In a new, interactive exhibit at Utah State University’s Merrill-Cazier Library, Sarah Null, associate professor in the Department of Watershed Sciences and the Ecology Center, and her colleagues use art and accessible science to illustrate how decisions about river management can be improved by incorporating broader information about ecosystems.
The Decisions Downstream exhibit is open to the public and runs September 14 through December 8. It colorfully illustrates how integrated models can be used to manage water systems. For instance, when managers in Utah plan for projects like dams, they consider mainly information about streamflow (how much water moves past a certain point within a certain timeframe). But that doesn’t show the whole picture, Null said. On the other hands, ecologists are able to create detailed models of short stretches of river that include information on habitat, slope, water speed and more. But these models aren’t always compatible with the regional scales needed to make decisions about water development projects.
Null and her team found a way to merge the two sets of information to create a model that is simple to use, general enough to apply to multiple river systems, and has enough detail to inform decisions on both utilitarian and ecological fronts. But digesting this kind of complex, layered information can take effort, and Null wants to make it accessible to a wide audience. She recruited artists Chris Peterson and Carsten Meier to create large-format images and paintings based on her research for the exhibit.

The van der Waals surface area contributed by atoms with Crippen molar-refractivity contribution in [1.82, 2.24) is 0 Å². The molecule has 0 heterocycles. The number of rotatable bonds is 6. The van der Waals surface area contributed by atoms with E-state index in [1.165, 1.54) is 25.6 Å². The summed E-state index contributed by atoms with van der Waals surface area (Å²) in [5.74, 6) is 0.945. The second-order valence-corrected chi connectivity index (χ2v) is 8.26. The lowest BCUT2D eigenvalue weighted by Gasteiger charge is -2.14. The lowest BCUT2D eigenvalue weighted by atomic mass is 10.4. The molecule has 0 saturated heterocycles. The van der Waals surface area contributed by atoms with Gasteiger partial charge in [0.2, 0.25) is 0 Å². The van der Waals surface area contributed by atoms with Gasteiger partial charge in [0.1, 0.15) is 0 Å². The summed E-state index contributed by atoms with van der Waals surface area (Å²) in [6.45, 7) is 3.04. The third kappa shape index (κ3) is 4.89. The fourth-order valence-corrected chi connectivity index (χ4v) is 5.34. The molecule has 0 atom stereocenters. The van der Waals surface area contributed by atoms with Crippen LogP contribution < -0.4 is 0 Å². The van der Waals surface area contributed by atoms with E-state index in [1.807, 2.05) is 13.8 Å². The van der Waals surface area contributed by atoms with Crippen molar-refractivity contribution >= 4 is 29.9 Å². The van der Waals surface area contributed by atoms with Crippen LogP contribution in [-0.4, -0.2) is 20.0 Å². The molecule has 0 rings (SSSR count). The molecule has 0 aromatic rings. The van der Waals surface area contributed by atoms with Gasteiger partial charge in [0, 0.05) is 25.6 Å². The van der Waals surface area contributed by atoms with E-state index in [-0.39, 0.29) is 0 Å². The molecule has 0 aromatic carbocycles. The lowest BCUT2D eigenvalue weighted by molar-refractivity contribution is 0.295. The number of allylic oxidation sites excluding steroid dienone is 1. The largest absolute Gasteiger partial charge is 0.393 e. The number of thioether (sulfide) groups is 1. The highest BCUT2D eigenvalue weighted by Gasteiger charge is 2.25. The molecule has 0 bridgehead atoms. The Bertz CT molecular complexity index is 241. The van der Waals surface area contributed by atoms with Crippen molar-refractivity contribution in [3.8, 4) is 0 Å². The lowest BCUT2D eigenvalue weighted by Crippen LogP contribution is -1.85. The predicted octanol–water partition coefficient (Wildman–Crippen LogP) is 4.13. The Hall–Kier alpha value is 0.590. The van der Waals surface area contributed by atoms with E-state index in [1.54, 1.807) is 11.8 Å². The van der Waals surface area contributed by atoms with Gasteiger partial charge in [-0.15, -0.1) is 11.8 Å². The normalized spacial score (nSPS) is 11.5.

“When I look at rivers, I see mosaics of habitats—warm streambanks, deep pools and fast-moving runs,” said Null. “I also see water that could be delivered to cities and farms or used to generate hydropower. The decisions we make to manage our rivers are complex, with tradeoffs between developing water and maintaining the ecosystems that sustain us. My goal is to bring these tradeoffs to the forefront so we can ask ourselves, as a society, what balance we value.”
The exhibit, funded by the National Science Foundation, USU’s Ecology Center, the Department of Watershed Sciences, and the S.J. & Jessie E. Quinney College of Natural Resources, focuses on Bonnevillle Cutthroat Trout and Bluehead Sucker, priority species for state agencies. After gathering on-the-ground information and testing multiple models designed to predict where fish habitat exists, the researchers found a sweet spot—they determined that stream temperature was key for identifying habitat for Bonneville Cutthroat Trout, and slope best predicted Bluehead Sucker habitat. They worked with managers at state agencies to confirm what they observed on streams they managed.
These integrated models allow communities and resource managers to better understand the true impacts of their decisions about development projects on river ecosystems. They’ll be able to see how a proposed dam at one site might have much bigger impacts on fish habitat compared to another not-too-distant site. The models have the potential to empower communities to make the best choices possible and maintain fish habitat too.
Environment and Society Department
Department of Watershed Sciences